If we overpay for a property in RCR, it is likely that we could do worse than someone who got a really good deal for a property in CCR, after all.

One of the things I do is to compare similar properties within a radius of some 500 meters from the one under consideration to see if the property is undervalued or not. So, it is really going down to the neighbourhood level.

For sure, it is not about affordability but about value for money. :)

AK71 said...

"Private apartments in the suburbs posted the greatest decline in November, with rent falling by 1.2 per cent compared to October. Those in the city and city fringes saw rental prices fall by 0.3 per cent and 0.7 per cent respectively.

"The number of units rented also fell by 11 per cent from October. Some 2,892 apartments were rented in November, down from 3,251 a month earlier."

Source:
http://www.businesstimes.com.sg/real-estate/condo-rents-in-singapore-down-for-10th-consecutive-month-srx#xtor=CS1-3

AK71 said...

“The trigger for the distressed sales of suburban small-formats may come from rising vacancy rates. Smaller units are typically bought for investments, but investors will find themselves hitting a soft market caused by the cutback in foreign labour and ballooning property supply,” noted CIMB.

Source:
http://sbr.com.sg/residential-property/news/desperate-homeowners-launch-fire-sales-shoebox-flats

Don't buy shoebox apartments in OCR and definitely not at $1,500 psf or higher like some I know. Those who did not overpay will still do OK.

AK71 said...

The relocation of Paya Lebar Airbase will only take place in at least another 15 years’ time, at about 2030 and beyond.

This is because, current airbases — Changi Airbase East and Tengah Airbase — will have to be first expanded to replace the Paya Lebar Airbase, Defence Minister Ng Eng Hen said in a written parliamentary reply to MP Christopher de Souza yesterday (Jan 20).



Mr de Souza had asked for an update on the Airbase’s relocation plans, which were first announced during the National Day Rally 2013 by Prime Minister Lee Hsien Loong.

The focus now is expanding the Changi Airbase East and building a new runway at Changi, Dr Ng said. Construction of facilities at Changi will commence after the completion of detailed site surveys and land preparation works.

As for the Tengah Airbase, Dr Ng said efforts are focused on developing a design for the airbase facility.


Source:
http://www.todayonline.com/singapore/paya-lebar-airbase-relocation-only-take-place-2030

AK71 said...

Non-landed rents fell 3.7% in CCR, 2.5% in OCR and 0.2% in RCR from a year back.

Rents are set to fall by up to 8% in 2015 with the drop most pronounced in CCR as firms keep cutting back on housing allowances.

We could see 10% vacancy rate in 2015.

If another global crisis hits and unemployment goes up, rents will start to crash and there will be foreclosures.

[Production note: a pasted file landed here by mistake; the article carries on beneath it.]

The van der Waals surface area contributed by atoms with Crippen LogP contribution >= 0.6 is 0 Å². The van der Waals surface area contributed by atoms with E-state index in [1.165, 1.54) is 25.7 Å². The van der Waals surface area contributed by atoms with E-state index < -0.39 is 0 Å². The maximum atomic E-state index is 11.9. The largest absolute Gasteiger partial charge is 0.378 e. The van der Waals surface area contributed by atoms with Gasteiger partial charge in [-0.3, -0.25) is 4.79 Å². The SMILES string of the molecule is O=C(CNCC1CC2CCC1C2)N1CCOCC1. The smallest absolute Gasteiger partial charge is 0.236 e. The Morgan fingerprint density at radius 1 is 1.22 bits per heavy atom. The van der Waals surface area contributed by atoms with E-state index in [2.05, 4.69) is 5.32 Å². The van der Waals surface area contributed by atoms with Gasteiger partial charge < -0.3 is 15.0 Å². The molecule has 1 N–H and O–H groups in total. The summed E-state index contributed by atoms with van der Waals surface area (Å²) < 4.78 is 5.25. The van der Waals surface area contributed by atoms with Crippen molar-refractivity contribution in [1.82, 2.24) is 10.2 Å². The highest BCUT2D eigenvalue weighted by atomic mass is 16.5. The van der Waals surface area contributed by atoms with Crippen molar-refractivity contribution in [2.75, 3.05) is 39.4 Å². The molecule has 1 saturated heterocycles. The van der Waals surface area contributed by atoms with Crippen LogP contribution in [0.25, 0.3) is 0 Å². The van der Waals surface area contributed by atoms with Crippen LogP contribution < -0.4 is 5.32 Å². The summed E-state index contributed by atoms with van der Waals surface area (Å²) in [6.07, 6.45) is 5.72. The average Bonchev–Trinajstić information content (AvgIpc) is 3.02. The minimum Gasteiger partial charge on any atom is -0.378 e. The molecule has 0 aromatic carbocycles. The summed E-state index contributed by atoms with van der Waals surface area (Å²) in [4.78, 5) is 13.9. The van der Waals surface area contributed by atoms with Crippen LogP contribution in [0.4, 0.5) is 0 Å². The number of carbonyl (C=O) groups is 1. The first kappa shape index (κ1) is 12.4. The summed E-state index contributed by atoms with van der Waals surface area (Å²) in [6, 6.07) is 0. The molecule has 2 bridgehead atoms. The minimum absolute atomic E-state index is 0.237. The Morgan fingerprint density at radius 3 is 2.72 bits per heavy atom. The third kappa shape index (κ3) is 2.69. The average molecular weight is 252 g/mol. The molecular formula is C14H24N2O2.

Source:
MONEY section,
The Straits Times, 24 Jan 15.

AK71 said...

Good news for renters. Bad news for landlords. Those landlords who kept chanting "location, location, location" but overlooked the importance of not overpaying will be in hot soup. -.-"

AK71 said...

Decentralisation is a way to achieve a more sustainable growth by distributing commercial activities to various parts of the island, such as Tampines, Jurong and Paya Lebar – as well as an upcoming one stretching from Woodlands to Punggol, called the North Coast Innovation Corridor.

Source:
http://www.channelnewsasia.com/news/business/singapore/ura-to-decentralise/1632638.html

AK71 said...

The latest quarterly data from the Urban Redevelopment Authority (URA), which showed a sixth straight quarter of decline for both private home price and rental indices, reinforced views that the downcycle will persist.

GuocoLand dangled discounts of up to 19 per cent from the original price list at Sims Urban Oasis during Chinese New Year, and CapitaLand offered a 10 per cent discount at Marine Blue from listed prices during its preview.

"As both home sellers and developers direct their strategies towards an increasingly price-sensitive group of homebuyers, private home prices are anticipated to soften by about 5-8 per cent in 2015," she said.

Prices of non-landed properties fell 0.4 per cent in the Core Central Region (CCR), 1.7 per cent in the Rest of Central Region (RCR) and 1.1 per cent in the Outside Central Region (OCR). Prices of landed properties also slipped 0.9 per cent.

Chua Yang Liang, JLL head of research for Singapore and South-east Asia, noted that the slower pace of price decline in CCR over the past three quarters suggests that prices of higher-end condos are now closer to the bottom.

The steeper price fall in the OCR, however, suggests "a lack of support from HDB upgraders as resale prices and volume in the HDB market continued to soften by one per cent and 10.8 per cent quarter on quarter respectively".

Overall rents of private homes also fell 1.7 per cent in the first quarter, with the decline seen across all segments. Rents of non-landed homes in CCR fell the most by 1.9 per cent, followed by 1.8 per cent in OCR, and 1.6 per cent in RCR. Rents of landed properties fell 1.2 per cent.

Vacancy rate for available non-landed units came down to 8.3 per cent from a peak of 9.1 per cent in Q4 2014.

SLP International executive director Nicholas Mak observed that rents in the RCR and OCR are falling at faster clips than previous quarters, dragged by declining rental budgets of some tenants and the growing supply of private and HDB housing units for lease.

The impending supply of non-landed homes in the RCR and OCR is expected to weigh on rents in the next two years, and in turn keep prices of units in these localities soft, Mr Mak said. He is expecting a 4-7 per cent fall in overall rents in 2015 and a 3.5-6 per cent fall in prices for non-landed units islandwide.


Source:
http://www.businesstimes.com.sg//real-estate/looming-supply-interest-rates-concerns-weigh-on-private-home-prices-in-q1